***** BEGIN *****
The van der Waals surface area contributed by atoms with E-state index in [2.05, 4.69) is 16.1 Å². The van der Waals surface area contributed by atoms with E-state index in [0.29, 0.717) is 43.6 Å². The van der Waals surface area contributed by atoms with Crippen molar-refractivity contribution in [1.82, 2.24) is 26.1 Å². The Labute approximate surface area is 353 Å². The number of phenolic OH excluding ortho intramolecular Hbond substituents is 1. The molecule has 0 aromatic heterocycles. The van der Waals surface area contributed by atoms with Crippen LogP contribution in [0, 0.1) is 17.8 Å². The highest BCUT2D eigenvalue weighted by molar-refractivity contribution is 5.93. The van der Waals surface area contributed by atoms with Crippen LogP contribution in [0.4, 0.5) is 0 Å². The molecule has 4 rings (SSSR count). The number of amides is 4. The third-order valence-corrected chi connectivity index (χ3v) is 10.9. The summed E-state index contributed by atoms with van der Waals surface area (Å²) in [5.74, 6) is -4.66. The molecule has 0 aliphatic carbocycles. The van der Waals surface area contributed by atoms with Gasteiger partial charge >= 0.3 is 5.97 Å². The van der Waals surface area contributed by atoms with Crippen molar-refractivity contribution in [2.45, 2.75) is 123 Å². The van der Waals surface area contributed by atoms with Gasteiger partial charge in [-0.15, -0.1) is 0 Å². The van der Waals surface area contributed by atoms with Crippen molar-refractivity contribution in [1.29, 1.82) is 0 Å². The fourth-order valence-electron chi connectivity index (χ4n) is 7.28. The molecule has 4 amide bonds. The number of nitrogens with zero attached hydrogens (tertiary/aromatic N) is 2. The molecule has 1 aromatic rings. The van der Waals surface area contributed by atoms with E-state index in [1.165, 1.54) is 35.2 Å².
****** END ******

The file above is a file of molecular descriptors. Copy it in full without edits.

The van der Waals surface area contributed by atoms with E-state index in [2.05, 4.69) is 16.1 Å². The van der Waals surface area contributed by atoms with E-state index in [0.29, 0.717) is 43.6 Å². The van der Waals surface area contributed by atoms with Crippen molar-refractivity contribution in [1.82, 2.24) is 26.1 Å². The Labute approximate surface area is 353 Å². The number of phenolic OH excluding ortho intramolecular Hbond substituents is 1. The molecule has 0 aromatic heterocycles. The van der Waals surface area contributed by atoms with Crippen LogP contribution in [0, 0.1) is 17.8 Å². The highest BCUT2D eigenvalue weighted by molar-refractivity contribution is 5.93. The van der Waals surface area contributed by atoms with Crippen LogP contribution in [0.4, 0.5) is 0 Å². The molecule has 4 rings (SSSR count). The number of amides is 4. The third-order valence-corrected chi connectivity index (χ3v) is 10.9. The summed E-state index contributed by atoms with van der Waals surface area (Å²) in [5.74, 6) is -4.66. The molecule has 0 aliphatic carbocycles. The van der Waals surface area contributed by atoms with Gasteiger partial charge >= 0.3 is 5.97 Å². The van der Waals surface area contributed by atoms with Crippen molar-refractivity contribution in [2.45, 2.75) is 123 Å². The van der Waals surface area contributed by atoms with Gasteiger partial charge in [-0.15, -0.1) is 0 Å². The van der Waals surface area contributed by atoms with Crippen molar-refractivity contribution in [1.29, 1.82) is 0 Å². The fourth-order valence-electron chi connectivity index (χ4n) is 7.28. The molecule has 4 amide bonds. The number of nitrogens with zero attached hydrogens (tertiary/aromatic N) is 2. The molecule has 1 aromatic rings. The van der Waals surface area contributed by atoms with E-state index in [1.165, 1.54) is 35.2 Å².